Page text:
Jennifer Hall makes a start on her professional development phase (PDP) record and finds that some skills are dependent on the cases that are presented.
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Bent double and squashed between a wall, a crush and a hindlimb, I awkwardly tried to inspect a bullock's foot last week: the animal being ever so slightly uncooperative did not make the job any easier. Through the sounds of the crush clanging, the scraper in the yard and the bullocks next door bellowing, I could not grasp why the farmer kept talking to me about the loo. Being a Devonian and working in Devon, I had naturally assumed that the local dialect wouldn't be a problem for me, but this man was as broad as they come, and there had been much nodding and smiling on my part as he explained the history of the lame animal. As I stepped back, I concluded that it was footrot and that antibiotic treatment was necessary. He looked at me triumphantly and said: ‘Yes, luer.’ Then it dawned on me: he hadn't been informing me of the bullock's toilet habits; it was a colloquial term for footrot.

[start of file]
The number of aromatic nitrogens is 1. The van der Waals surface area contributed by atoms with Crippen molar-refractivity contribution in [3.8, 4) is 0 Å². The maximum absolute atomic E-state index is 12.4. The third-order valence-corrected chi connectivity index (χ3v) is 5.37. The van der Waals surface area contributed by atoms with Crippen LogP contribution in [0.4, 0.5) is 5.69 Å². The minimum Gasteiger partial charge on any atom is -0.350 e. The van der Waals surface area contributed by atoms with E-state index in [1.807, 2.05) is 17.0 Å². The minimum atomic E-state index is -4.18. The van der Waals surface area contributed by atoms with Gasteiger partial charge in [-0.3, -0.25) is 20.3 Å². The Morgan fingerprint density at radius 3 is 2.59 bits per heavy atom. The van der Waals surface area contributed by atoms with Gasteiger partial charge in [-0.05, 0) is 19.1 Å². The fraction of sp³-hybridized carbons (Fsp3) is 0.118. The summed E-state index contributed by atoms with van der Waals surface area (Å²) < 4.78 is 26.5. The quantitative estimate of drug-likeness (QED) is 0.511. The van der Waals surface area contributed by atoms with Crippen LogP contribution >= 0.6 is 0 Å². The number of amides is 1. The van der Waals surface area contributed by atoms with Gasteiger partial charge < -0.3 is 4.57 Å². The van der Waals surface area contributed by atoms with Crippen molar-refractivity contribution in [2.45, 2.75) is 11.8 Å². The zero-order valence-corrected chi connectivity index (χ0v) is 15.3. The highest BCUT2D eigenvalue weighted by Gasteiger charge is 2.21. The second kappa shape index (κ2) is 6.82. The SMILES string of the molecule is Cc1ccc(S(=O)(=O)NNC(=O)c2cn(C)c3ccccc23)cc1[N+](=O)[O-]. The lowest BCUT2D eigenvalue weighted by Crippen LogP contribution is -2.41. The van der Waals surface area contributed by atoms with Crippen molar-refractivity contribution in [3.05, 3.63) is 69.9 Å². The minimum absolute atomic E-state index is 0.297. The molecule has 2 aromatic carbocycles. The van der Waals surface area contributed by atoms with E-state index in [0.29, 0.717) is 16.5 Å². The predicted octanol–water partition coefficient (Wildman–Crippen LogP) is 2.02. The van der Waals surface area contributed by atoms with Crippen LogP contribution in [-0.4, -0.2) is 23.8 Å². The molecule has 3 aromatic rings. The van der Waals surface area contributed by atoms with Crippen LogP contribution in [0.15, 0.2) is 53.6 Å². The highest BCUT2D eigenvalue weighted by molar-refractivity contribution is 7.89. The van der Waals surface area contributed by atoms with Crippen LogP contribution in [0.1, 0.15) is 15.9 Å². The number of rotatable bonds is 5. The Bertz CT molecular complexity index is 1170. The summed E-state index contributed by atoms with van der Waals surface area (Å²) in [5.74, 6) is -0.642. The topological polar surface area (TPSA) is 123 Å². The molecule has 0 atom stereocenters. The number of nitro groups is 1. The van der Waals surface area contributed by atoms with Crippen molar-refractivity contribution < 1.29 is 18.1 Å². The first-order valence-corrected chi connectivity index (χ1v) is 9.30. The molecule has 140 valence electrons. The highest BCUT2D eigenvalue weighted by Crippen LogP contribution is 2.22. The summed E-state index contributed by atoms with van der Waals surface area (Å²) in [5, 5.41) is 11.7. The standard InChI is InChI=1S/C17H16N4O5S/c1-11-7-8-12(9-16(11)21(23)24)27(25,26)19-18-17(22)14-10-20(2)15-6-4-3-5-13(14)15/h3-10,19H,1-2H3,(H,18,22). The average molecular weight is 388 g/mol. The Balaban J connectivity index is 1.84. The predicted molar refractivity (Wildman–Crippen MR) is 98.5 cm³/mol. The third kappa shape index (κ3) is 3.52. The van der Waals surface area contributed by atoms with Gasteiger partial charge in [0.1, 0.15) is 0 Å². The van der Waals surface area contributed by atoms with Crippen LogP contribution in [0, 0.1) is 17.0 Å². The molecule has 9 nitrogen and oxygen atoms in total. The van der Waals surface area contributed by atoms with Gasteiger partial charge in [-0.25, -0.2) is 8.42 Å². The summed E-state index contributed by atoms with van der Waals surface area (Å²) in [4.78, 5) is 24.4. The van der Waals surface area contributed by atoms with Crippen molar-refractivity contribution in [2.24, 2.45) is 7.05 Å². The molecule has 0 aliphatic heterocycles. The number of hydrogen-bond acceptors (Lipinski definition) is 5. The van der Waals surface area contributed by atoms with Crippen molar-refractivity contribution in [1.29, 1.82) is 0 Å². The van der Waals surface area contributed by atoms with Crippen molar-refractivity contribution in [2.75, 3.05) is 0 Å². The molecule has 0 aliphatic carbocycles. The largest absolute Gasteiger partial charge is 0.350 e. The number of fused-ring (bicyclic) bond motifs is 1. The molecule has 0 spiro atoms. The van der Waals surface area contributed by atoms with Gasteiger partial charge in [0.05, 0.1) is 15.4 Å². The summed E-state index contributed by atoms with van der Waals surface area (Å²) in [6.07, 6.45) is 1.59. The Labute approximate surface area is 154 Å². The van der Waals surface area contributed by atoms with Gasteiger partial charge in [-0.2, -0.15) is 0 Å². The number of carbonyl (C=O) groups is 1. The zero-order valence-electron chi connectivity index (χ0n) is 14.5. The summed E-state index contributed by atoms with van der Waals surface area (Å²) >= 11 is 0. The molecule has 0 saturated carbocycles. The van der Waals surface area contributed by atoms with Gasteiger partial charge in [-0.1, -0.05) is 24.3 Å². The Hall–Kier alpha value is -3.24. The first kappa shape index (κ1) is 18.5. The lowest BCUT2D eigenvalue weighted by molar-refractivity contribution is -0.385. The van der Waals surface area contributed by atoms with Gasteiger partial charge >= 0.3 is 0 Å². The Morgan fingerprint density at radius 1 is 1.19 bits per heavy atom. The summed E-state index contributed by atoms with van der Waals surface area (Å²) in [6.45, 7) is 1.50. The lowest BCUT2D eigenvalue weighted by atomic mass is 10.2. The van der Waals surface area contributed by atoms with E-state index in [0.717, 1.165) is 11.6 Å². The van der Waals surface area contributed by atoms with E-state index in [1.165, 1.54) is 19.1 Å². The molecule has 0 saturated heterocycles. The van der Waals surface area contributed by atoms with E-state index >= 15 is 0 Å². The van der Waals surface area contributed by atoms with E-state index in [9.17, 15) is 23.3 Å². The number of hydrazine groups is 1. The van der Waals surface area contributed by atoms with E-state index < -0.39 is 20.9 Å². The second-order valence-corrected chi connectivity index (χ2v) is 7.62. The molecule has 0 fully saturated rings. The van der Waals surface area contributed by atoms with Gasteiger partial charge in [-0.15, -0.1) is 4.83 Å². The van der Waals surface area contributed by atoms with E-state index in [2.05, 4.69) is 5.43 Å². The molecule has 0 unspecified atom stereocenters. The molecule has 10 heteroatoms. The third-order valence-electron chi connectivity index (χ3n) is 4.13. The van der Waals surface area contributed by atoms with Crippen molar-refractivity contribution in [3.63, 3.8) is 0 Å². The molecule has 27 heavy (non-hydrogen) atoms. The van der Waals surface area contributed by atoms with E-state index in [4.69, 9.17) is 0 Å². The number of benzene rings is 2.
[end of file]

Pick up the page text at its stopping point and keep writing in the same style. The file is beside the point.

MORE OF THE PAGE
I've been trying to be good about doing my PDP this month, now that things have settled down. It sounds ridiculous, but it's hard to remember to do it regularly. Luckily, I have been keeping a record of cases, which makes it easier to fill in the online record. There are some skills that I have had plenty of practice in and feel completely competent at – blood testing, for example – but there are areas that are distinctly lacking. I am making an effort to keep on top of things, but there is an element of dependence on the caseload.
My work has been varied this month, with an increase in sheep calls. The warm spell at the beginning of the month resulted in a mass hatch of worm eggs, and a lot of sheep people calling up with poorly lambs. I expect wormer sales were up! I also castrated 15 wild Exmoor rams with horns last week, which had been living on the moor for the past five months … fun! I did get a chocolate brownie and tea at the end of it though.
My on-call weekend saw me trampling through woodland with an armed police officer to find a deer with a broken leg. We had headed into the deep undergrowth to find it; goodness knows how the member of the public who reported it had found it. Unfortunately, our skills as Hansel and Gretel failed and, having done the deed, we spent a fair amount of time trying to find our way back to the road, with the dead deer in tow. Oh well, if you've got to be on call, there are worse hardships than being in a forest with a rather gorgeous policeman!
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